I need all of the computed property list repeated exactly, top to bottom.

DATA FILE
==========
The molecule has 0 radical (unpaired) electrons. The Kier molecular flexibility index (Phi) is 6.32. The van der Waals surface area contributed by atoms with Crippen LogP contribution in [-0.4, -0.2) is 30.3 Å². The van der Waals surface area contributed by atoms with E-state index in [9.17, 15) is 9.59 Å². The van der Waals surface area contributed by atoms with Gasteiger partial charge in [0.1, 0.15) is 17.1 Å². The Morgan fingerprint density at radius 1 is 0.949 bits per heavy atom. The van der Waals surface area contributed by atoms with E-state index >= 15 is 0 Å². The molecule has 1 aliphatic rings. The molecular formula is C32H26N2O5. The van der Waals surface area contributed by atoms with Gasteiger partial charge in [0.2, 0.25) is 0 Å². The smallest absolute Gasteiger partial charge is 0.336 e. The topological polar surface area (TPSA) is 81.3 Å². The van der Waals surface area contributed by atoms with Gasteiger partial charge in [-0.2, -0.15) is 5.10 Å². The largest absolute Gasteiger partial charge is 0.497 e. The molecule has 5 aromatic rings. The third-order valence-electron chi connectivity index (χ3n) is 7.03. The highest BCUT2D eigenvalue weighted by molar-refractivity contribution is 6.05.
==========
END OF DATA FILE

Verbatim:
The molecule has 0 radical (unpaired) electrons. The Kier molecular flexibility index (Phi) is 6.32. The van der Waals surface area contributed by atoms with Crippen LogP contribution in [-0.4, -0.2) is 30.3 Å². The van der Waals surface area contributed by atoms with E-state index in [9.17, 15) is 9.59 Å². The van der Waals surface area contributed by atoms with Gasteiger partial charge in [0.1, 0.15) is 17.1 Å². The Morgan fingerprint density at radius 1 is 0.949 bits per heavy atom. The van der Waals surface area contributed by atoms with E-state index >= 15 is 0 Å². The molecule has 1 aliphatic rings. The molecular formula is C32H26N2O5. The van der Waals surface area contributed by atoms with Gasteiger partial charge in [0.2, 0.25) is 0 Å². The smallest absolute Gasteiger partial charge is 0.336 e. The topological polar surface area (TPSA) is 81.3 Å². The van der Waals surface area contributed by atoms with Gasteiger partial charge in [-0.2, -0.15) is 5.10 Å². The largest absolute Gasteiger partial charge is 0.497 e. The molecule has 5 aromatic rings. The third-order valence-electron chi connectivity index (χ3n) is 7.03. The highest BCUT2D eigenvalue weighted by molar-refractivity contribution is 6.05.